The Jets have plenty of depth on the defensive line but Todd Bowles has been saying that the team will use more players in their defensive line rotation this year to keep everyone fresh. With his experience, Jones could be a good option if one or more of the rookies is slow to develop or someone gets hurt.
Players Jones has been a teammate of include Xavier Cooper, who is one of the people he'll be competing for a roster spot against.
Jones gives the Jets another veteran presence in their defensive line group, but the team is probably hoping their younger players step up and win a prominent role. However, his relentless work ethic should make for some good competition.
This signing probably has a lot to do with Mike Maccagnan, who was involved when the Texans drafted Jones back in 2013. Maccagnan's own comments - from the Texans' official website - give a good summary of what to expect:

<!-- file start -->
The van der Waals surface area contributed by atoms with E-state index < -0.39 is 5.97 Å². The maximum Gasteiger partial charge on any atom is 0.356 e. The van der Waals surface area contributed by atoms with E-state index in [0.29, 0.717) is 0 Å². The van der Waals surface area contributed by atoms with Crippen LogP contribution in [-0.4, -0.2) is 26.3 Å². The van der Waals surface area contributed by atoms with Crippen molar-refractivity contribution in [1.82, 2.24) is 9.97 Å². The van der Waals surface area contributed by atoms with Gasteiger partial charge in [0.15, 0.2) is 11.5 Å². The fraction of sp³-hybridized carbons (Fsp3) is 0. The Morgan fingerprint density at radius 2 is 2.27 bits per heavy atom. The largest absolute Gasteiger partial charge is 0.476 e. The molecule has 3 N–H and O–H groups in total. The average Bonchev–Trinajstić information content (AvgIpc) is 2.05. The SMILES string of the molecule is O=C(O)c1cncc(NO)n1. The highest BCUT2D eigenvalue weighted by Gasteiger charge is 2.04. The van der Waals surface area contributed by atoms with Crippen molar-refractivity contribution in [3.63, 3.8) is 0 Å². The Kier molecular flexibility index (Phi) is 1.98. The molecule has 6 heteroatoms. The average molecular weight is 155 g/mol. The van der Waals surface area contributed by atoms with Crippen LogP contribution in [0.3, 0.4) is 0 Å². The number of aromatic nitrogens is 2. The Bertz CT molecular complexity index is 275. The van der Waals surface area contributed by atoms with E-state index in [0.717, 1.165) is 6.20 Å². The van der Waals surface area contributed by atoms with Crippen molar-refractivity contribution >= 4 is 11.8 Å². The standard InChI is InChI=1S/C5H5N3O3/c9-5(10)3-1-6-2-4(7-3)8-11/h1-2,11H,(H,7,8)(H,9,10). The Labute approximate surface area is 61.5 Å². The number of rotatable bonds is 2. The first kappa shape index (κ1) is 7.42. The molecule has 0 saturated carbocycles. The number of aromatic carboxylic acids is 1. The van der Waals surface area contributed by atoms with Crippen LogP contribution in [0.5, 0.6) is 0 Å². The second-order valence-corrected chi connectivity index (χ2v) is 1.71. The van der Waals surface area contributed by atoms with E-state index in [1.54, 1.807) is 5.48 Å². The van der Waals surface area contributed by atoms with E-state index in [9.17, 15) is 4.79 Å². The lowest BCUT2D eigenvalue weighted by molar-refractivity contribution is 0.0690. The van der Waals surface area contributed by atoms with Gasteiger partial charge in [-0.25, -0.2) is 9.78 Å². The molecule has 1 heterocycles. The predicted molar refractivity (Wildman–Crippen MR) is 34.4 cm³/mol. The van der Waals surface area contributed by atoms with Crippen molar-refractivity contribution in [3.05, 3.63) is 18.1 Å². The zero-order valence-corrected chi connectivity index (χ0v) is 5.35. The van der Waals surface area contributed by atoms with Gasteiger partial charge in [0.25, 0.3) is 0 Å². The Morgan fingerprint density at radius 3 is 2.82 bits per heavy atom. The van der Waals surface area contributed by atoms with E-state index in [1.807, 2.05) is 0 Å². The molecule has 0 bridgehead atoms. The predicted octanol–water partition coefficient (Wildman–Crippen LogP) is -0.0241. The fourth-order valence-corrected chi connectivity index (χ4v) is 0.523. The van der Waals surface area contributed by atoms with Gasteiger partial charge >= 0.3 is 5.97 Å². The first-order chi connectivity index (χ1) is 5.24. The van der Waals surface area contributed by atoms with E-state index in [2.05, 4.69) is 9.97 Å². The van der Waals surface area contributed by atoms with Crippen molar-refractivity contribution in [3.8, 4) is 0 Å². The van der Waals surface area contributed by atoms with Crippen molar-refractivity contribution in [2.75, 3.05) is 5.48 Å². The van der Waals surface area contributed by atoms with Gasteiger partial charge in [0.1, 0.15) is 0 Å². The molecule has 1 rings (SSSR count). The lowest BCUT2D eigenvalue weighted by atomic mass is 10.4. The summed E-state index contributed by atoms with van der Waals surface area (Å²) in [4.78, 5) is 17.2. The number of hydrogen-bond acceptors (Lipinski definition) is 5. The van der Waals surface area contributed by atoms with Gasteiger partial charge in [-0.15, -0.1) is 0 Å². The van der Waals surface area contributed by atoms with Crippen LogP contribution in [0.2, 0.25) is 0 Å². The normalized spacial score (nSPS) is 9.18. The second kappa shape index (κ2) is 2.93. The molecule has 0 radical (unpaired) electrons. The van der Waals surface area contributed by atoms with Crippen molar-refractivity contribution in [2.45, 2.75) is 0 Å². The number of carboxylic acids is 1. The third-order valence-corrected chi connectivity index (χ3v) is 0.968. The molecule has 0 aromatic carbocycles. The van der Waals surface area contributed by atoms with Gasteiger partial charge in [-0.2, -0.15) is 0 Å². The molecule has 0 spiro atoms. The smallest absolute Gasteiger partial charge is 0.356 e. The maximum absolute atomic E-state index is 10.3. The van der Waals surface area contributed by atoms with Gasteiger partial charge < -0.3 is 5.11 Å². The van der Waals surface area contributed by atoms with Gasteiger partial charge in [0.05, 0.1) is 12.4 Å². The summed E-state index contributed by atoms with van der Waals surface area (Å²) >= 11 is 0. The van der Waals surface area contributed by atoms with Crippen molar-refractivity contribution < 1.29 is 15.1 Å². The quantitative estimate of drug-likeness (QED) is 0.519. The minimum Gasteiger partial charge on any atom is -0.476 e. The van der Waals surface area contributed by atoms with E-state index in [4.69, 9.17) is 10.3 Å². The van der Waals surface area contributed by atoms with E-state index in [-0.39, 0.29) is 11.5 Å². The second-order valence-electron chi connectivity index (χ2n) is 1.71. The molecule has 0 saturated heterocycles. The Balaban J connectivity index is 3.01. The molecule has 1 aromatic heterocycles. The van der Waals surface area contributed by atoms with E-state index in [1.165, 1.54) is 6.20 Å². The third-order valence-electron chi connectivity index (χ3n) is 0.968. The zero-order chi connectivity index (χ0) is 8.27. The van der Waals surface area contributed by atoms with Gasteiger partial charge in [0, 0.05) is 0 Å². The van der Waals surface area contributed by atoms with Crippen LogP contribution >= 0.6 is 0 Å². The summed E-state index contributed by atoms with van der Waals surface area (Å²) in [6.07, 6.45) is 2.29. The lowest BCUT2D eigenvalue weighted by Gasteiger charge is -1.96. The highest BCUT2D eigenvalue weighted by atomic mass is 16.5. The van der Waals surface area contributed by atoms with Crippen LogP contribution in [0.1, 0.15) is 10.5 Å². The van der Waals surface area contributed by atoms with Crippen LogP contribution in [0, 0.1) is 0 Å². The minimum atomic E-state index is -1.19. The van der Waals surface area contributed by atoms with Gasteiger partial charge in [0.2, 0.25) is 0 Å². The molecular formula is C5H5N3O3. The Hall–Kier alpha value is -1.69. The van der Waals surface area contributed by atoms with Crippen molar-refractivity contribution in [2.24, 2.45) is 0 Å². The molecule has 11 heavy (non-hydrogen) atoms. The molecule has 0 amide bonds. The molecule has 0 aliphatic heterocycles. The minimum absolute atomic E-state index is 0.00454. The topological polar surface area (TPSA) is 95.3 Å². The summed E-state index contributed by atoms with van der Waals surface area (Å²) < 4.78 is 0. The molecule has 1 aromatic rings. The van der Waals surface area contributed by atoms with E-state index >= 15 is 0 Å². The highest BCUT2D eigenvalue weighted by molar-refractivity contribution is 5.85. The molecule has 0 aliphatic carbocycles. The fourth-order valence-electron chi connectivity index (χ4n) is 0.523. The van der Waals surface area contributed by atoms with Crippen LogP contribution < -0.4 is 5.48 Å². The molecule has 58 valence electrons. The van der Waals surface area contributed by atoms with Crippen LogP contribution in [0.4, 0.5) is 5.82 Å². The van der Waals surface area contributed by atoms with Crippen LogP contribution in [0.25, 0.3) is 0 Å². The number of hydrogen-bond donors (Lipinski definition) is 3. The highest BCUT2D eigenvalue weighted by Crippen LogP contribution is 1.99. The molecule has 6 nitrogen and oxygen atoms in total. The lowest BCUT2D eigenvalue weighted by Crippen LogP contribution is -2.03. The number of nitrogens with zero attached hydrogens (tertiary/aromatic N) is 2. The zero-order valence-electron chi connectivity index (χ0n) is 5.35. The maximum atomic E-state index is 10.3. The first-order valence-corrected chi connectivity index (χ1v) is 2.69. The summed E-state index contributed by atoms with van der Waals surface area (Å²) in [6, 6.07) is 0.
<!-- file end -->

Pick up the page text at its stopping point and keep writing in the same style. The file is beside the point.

I didn’t necessarily make this school call. I did actually see him play this fall and evaluated him on tape. The thing that really stood out to me when I watched him was he was at the end of the day just a really good football player at that level. He’s very instinctive, a very good technician, a high-, high-energy, high-effort, high-motor player. He’s not your prototypical height weight, per se. He’s maybe a tad shorter stature, but he plays with very good leverage, very good hand use. When you watch him, the instincts really show up combined with the motor, and he competes so that he makes plays inside the tackle box, outside the tackle box. He was an extremely productive pass rusher as an interior lineman. Usually, the guys getting lots of sacks tend to be on the outside, but this guy’s actually playing inside. He was a very, very, very productive player in college, and some of the things he does well, you would think would translate to the next level also. It’ll be interesting to see how he does when we obviously put the pads on and get to training camp, but (he’s) a guy that’s made a very positive impression so far, and a guy that when we’re sitting there looking at potential guys later in the draft, it’s the type of guy you go through this process and you sort of see guys in the back of your head, you’re going, ‘I hope it works out where we get him somewhere in the draft and add him to our mix.’”